LOL! If you’re accusing the Catholic Church of being made up of sinners – guilty as charged! If you’re thinking that sins don’t occur in all churches, I’d think again. If you’re thinking that faulty people necessarily equals faulty Truth then Truth can never be. The idea that the One, True, Church will possess no sinners is quite contrary to Scripture.

    As far as the Crusades go…I can’t tell you the number of protestants lately who have said “I’m not a Catholic but if it weren’t for the Catholic Church we’d all be Muslims right now!”

    And then there’s all those Catholics who were persecuted in England after the Reformation. Oops!

    Whether you’re for our against the Catholic Church, learning a little more about it can’t hurt. So many of peoples’ ideas are based on talking points and not the facts.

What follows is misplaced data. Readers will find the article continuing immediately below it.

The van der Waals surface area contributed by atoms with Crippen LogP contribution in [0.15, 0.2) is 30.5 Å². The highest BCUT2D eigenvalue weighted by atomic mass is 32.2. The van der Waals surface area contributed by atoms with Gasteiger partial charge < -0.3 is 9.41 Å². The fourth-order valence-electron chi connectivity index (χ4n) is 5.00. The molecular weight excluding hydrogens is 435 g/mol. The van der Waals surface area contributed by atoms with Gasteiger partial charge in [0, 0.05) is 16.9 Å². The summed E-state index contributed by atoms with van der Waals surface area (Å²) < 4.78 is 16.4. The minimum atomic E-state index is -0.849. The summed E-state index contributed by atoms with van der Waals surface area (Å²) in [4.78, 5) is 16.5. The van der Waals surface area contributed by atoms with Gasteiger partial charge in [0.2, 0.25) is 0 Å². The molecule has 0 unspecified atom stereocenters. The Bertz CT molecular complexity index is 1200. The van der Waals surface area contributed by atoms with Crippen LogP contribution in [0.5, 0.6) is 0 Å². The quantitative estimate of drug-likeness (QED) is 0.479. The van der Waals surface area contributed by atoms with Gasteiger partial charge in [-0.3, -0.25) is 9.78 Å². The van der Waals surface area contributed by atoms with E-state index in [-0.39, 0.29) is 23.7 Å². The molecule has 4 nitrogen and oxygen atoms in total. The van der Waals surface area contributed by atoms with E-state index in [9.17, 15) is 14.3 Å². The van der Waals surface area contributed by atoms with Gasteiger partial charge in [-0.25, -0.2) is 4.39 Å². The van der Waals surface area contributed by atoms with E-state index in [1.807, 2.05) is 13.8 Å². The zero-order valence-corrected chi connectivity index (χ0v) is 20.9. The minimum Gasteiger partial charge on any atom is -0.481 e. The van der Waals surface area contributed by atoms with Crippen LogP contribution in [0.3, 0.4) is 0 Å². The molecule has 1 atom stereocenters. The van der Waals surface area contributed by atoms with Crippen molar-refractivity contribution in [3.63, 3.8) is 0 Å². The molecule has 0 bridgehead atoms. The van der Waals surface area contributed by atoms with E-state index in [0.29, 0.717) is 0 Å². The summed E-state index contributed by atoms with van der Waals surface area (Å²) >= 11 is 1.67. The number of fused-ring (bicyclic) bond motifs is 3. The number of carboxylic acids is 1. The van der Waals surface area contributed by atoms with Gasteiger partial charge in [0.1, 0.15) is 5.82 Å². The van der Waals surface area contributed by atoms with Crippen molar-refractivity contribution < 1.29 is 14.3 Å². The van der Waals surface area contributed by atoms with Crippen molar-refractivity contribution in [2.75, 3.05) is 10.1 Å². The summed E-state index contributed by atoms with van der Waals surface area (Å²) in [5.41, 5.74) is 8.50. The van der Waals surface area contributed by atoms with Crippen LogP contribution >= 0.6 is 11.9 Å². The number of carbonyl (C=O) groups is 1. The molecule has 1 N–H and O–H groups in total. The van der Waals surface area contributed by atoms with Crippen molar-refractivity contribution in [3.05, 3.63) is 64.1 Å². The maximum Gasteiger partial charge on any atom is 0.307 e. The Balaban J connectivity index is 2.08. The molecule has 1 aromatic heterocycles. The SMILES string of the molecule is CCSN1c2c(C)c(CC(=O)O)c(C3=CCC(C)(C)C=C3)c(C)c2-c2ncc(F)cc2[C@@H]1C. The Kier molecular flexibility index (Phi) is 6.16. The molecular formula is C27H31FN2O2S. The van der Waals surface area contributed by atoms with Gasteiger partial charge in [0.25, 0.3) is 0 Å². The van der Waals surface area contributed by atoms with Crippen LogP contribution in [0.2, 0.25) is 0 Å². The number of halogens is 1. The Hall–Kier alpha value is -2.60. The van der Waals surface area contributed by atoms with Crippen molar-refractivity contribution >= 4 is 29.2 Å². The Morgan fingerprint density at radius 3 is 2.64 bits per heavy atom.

64. Posted March 30, 2011 at 11:30 pm | Permalink

    I can only hope that you accidentally posted this 8 hours too early….or that you’re in a time zone where it’s already April 1st (and your datestamp just goofed).

  65. Dan
    Posted March 30, 2011 at 11:40 pm | Permalink

    “The idea that the One, True, Church will possess no sinners is quite contrary to Scripture.”

    I agree, but when the leader of that church (who is supposedly the “vicar of Christ” and “speaks for God” on occasion) is busy whoring around, producing illegitimate children, castrating boys to keep their singing voices nice, putting to death anyone caught with a bible, sending children out into the desert to fight a war etc etc, as has happened in the Roman Catholic church, and then they either try to justify it or cover it up, then that church can not be the “true church.” The pope is highly fallible (just like all humans), whether he speaks “ex cathedra” or not.

    “As far as the Crusades go…”